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Record number of workers move to new jobs showing strength for economy

Official figures show Britons are switching jobs in record numbers,as the tight labour market helps workers secure higher salaries

With 860,000 people giving up one job to take another role, this is the highest number in the Office for National Statistics’ records going back to 2004, signalling how employers are struggling to find and keep staff.

The number of people in work overall has also climbed over that period to a record high of more than 32 million. This is an important indicator of the strength of the economy as it shows workers are prepared to take a risk by moving to a new job.

A job move is typically rewarded with a bigger pay packet. Workers receive an average pay rise of 7pc, which is similar to the amount gained in a promotion. Even those who do not move are starting to see faster pay growth as employers have to offer higher wages to keep them in their roles.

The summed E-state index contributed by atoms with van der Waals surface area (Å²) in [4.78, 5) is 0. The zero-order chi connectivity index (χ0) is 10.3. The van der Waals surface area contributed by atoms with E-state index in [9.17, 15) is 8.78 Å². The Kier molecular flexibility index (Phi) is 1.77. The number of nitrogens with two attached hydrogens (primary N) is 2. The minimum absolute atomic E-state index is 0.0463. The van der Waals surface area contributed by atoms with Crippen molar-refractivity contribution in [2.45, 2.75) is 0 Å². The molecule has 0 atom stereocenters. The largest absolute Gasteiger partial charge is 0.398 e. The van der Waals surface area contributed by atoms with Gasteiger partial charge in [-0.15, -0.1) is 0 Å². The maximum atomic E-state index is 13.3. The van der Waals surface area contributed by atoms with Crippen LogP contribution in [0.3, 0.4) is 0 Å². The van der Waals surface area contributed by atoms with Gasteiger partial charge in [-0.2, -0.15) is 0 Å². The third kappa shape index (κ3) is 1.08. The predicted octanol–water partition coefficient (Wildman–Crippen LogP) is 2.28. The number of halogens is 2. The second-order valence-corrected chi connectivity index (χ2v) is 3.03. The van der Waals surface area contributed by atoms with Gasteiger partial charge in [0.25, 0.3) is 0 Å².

Speaking to the Telegraph, economist George Buckley at Nomura expects average earnings to rise by 3.5pc in 2019, up from 2.9pc in 2018. At the same time he predicts inflation will fall from 2.5pc to 2pc as oil prices and so fuel and energy costs fall, so real wages will rise by 1.5pc. “The wage numbers have already been quite strong,” he said, which gave workers a boost in the run-up to ­Christmas.

Falling inflation could reduce workers’ ability to ask for more money in cash terms, however, moderating the improvement.

“Inflation is slowing down so there will be less ability for workers to claim for higher wages,” he said. “Even so we have real wages going up quite strongly.”

Employers are also trying to find ways to retain staff without offering more cash.

“Despite the tightening labour market, many contacts managed to contain pay-bill growth by targeting pay awards at key skills or staff,” the Bank of England’s agents found.

Recruiters are reporting a similar pattern. “One of the big shifts is that more employers are making it very, very clear that from day one they are happy to discuss flexible working arrangements,” said Tom Hadley at the Recruitment & Employment Confederation.

“Candidates are looking for pay, but it is not often top of the list. It is more often about the workplace culture and flexible working which is definitely coming to the fore. It creates a real ‘stickiness’ for people not leaving organisations.”

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